technological development generally. The expectation of lower losses from
lower temperature parabolic trough collectors did not more than
compensate for the inherently poorer conversion efficiencies of the heat to
work conversion machinery operating at lower temperatures.

    It is of considerable practical importance to note that the above
aspect of higher temperature vs. lower temperature solar collection and
conversion systems, still escapes the notice of many who pursue
parabolic trough systems and who may not be adequately aware of the
relative economic advantages ensuing from the use of higher
temperature collection and conversion systems, for example based on
paraboloidal dishes.

    Over the past 3-4 decades, the practically important means for
collecting and concentrating solar thermal energy have resolved into
three related but economically different technologies – dishes, central
receivers and parabolic troughs, illustrated in Figure 1.

            Figure 1. The normally available solar concentrating collectors.

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Solar Thermal Power Generation and Sea Water Desalination

    As is well known, the thermodynamic effectiveness of paraboloidal
dishes, central receivers and parabolic troughs decreases in the order
stated, for fundamental reasons involving loss mechanisms as
discussed in many references over the years. Systems using these
collectors, being dependent on the properties of the collectors, also
become less favourable in the same order. Thus paraboloidal dish
systems are favoured because on their higher potential Carnot
efficiencies when driving many processes, consequent on their higher
temperature potential and better economics (lower cost per kilowatt
thermal provided) so long as dishes are large and built economically.
Because of their advantages performance-wise and economically, this
paper concentrates on large paraboloidal dishes and systems employing
such dishes.

    Although the potential performance of dishes is well known, there
have been many reasons to expect that their apparent complexity
mitigates against good economics. However, this view is not valid
when large collectors (eg 400 m2 aperture and large) are involved,
along with employing a specific means to achieve lightweight rigid
structure [4-10].

    Figures 2a and 2b portray respectively the early SG 3 collector
which first provided electricity to the Australian East coast Grid in June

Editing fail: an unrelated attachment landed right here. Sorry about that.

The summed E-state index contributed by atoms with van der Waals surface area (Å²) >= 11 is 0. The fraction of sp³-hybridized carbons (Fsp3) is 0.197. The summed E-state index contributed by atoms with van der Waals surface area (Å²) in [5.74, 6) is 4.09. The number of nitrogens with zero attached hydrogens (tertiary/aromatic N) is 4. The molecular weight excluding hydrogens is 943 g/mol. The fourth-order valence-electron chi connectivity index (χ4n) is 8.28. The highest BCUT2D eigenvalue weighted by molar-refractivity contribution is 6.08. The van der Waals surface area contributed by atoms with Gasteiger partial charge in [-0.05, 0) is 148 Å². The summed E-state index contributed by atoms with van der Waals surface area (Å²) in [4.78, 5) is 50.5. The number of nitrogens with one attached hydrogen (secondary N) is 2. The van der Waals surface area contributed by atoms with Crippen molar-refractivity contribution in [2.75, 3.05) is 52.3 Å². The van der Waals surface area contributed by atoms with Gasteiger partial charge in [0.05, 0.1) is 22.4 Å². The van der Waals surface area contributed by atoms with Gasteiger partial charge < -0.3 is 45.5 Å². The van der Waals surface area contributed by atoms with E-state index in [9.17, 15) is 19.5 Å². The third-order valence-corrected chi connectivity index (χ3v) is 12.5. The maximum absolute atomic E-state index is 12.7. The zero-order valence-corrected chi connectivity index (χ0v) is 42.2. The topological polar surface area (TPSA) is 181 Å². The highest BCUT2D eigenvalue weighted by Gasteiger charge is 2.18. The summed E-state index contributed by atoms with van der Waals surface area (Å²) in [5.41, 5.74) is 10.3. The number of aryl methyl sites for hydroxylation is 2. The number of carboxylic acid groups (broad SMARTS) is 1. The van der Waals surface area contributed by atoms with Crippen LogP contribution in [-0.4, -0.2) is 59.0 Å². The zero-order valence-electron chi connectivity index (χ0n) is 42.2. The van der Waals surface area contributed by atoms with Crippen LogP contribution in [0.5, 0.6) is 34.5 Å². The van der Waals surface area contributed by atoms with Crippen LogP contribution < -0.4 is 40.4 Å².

1994 [10] and the Fifth Generation collector, designated the Power Dish
Mark 3. This latter unit, although of the same generic technology and
with the same efficiency, is of 430 m2 aperture and has fewer
components; it has been rationalized for easier production and, as a
consequence, is more economical to manufacture and install.

     In the case of the Power Dish Mark 3 Collector, a dish frame
carrying 46 triangular curved mirror panels is pivoted to move on a
horizontal axis supported by a base frame rotating on a vertical axis
supported by bogies (trolleys) moving on a level circular steel rail fixed
to the ground and restrained to provide sideways constraint. A computer
control system ensures that the collector always faces the sun squarely
when in operation, actuation being effected by hydraulic ram drives on

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                                                                                Stephen Kaneff (19-46)

each axis, taking their control signals from transducers defining the
positions of each axis and relating these to the positions dictated by a
model of sun position at each moment, derived from the computer.

                Figure 2a. Perspective view of 400m2 aperture collector – SG3.

  Figure 2b. The 400m2 aperture power disk (Mark3) – perspective view with dish at 60 elevation.

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Solar Thermal Power Generation and Sea Water Desalination

     Control causes each collector axis to point in the correct orientation to
ensure that tracking occurs with adequate accuracy to allow the receiver to
be properly illuminated with concentrated solar energy with no spillage and
to convert solar heat into high quality steam with high efficiency. This
steam flows via two rotary joints to ground level into an insulated steam